In a couple of months we will be taking a vote on the most basic aspect of our democracy – the way in which we elect our government. Yet one could be forgiven, over the past few days, for forgetting that such politically important matters were at stake. First we had the much trumpeted revelation from the no to AV campaign that reform will cost £250 million (!). The figures themselves were rather suspect, but regardless of that, many rightly considered the whole argument to be ridiculous. As one person tweeted “egyptians abandon revolution, decide democracy is too expensive.” The idea that we should keep the same undemocratic voting system simply to save a figure that amounts to less than 0.05 % of annual government spending, is pretty hard to sensibly defend.
At the same time, supporters of AV are also stoically resisting the urge to focus on any important political principals. The headline statement from Nick Clegg yesterday was that FPTP allowed MP’s to abuse the expenses system. ”When a person is corrupt, they should be punished” Clegg said. “When a system makes corruption more likely, it should be changed.” If there were an offline equivalent to Godwin’s Law, it would almost certainly refer to the tendency of all politicians to invoke The Expenses Scandal. Though last year’s revelations were distasteful, they hardly demonstrated a level of corruption sufficient to materially effect our public services, or a form of corruption that would imperil our democracy (i.e. bribes for votes). In the cold light of day the issue seems miniscule compared with mass unemployment, the possible double-dip recession on our door step, or indeed the real democratic deficit inherent in first past the post. Yet expenses have become a kind of lowest common denominator argument that commentators can use in place of politics.
Indeed the idea of democracy has been curiously absent in the campaign for AV. The term barely appears on the website of major pro-av pressure group Take Back Parliament, who instead have chosen the amorphous slogan of “yes to fairer votes” (as though the already vague concept of fairness hasn’t been stretched beyond recognition by the rhetoric of the current government).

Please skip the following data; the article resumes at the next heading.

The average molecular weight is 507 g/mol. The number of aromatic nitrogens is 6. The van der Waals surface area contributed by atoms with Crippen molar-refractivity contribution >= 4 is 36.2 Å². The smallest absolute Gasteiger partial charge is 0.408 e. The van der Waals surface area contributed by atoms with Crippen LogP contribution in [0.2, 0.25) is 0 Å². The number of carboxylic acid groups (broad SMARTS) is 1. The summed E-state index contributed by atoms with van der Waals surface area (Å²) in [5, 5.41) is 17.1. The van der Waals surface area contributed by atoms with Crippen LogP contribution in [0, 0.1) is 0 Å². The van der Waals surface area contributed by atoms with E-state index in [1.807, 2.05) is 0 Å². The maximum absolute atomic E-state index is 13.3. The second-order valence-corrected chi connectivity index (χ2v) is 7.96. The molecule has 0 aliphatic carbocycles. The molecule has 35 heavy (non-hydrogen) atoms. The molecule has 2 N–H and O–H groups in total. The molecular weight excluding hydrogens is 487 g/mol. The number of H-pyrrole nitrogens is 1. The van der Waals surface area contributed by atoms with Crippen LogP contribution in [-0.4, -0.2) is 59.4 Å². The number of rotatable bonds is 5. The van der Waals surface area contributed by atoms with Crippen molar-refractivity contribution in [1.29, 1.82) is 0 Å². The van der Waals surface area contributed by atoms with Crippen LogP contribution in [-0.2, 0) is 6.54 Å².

This watered down contest might, in part, reflect the political class’ low opinion of the people. Yet more fundamentally, it reflects the nature of the proposals that we are voting on. Unlike the great constitutional reforms of the 19th and early 20th century, and in contrast to proportional representation, there has never been any desire outside parliament for the Alternative Vote. The proposals emerged almost wholly from the Westminster village. And this is because they do not represent the application of an clear principles to our political system. A system that equates the first preferences of some with the least objectionable options of others, and which – on a fairly arbitrary basis – counts the second preferences of some but not others, cannot, unproblematically, wrap itself in the flag of democracy.
Equally the temptation to see AV as a stepping stone to a genuinely proportional system is misplaced. As Andy Newman explains, the AV system is best seen as a variant of of First Past the Post. As Jim Jepps, of the Daily Maybe put it to me, one of the underlying principles of Proportional Representation is that minority opinions ought to be represented in parliament. AV in fact does the polar opposite, ensuring that nobody can be represented unless they win over 50% support in a given constituency.
Indeed, it is difficult to see what great criteria AV meets, aside from introducing a bias towards moderates – who are most likely to be people’s least bad option – and therefore making the electoral system more amenable to the Lib Dems. At the same time, FPTP, a residue of the pre-democratic age, remains fairly indefensible in contemporary political language.
So expect to see more of the rubbish, more arguments about how much money reform will cost, more references to the expenses scandal, more shallow and patronising rhetoric about how “tribal” and dinosaur-like the opponents of AV are. But just remember, it’s not because the people are stupid. It’s because the proposals before us fundamentally miss the point.